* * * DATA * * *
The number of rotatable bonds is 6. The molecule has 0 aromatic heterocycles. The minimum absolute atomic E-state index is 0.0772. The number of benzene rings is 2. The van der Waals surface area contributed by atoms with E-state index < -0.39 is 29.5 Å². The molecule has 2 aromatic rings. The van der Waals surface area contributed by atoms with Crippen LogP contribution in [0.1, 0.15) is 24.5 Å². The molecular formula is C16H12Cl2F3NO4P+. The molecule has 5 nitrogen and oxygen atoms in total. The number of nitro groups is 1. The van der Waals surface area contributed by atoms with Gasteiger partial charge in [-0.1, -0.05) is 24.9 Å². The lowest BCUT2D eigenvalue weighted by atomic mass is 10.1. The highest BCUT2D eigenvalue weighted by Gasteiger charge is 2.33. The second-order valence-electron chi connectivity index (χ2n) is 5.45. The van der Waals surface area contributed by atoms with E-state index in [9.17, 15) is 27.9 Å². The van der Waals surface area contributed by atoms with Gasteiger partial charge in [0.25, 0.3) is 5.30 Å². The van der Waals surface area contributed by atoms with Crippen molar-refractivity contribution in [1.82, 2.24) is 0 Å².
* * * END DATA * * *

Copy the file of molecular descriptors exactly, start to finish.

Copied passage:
The number of rotatable bonds is 6. The molecule has 0 aromatic heterocycles. The minimum absolute atomic E-state index is 0.0772. The number of benzene rings is 2. The van der Waals surface area contributed by atoms with E-state index < -0.39 is 29.5 Å². The molecule has 2 aromatic rings. The van der Waals surface area contributed by atoms with Crippen LogP contribution in [0.1, 0.15) is 24.5 Å². The molecular formula is C16H12Cl2F3NO4P+. The molecule has 5 nitrogen and oxygen atoms in total. The number of nitro groups is 1. The van der Waals surface area contributed by atoms with Gasteiger partial charge in [-0.1, -0.05) is 24.9 Å². The lowest BCUT2D eigenvalue weighted by atomic mass is 10.1. The highest BCUT2D eigenvalue weighted by Gasteiger charge is 2.33. The second-order valence-electron chi connectivity index (χ2n) is 5.45. The van der Waals surface area contributed by atoms with E-state index in [9.17, 15) is 27.9 Å². The van der Waals surface area contributed by atoms with Gasteiger partial charge in [0.25, 0.3) is 5.30 Å². The van der Waals surface area contributed by atoms with Crippen molar-refractivity contribution in [1.82, 2.24) is 0 Å².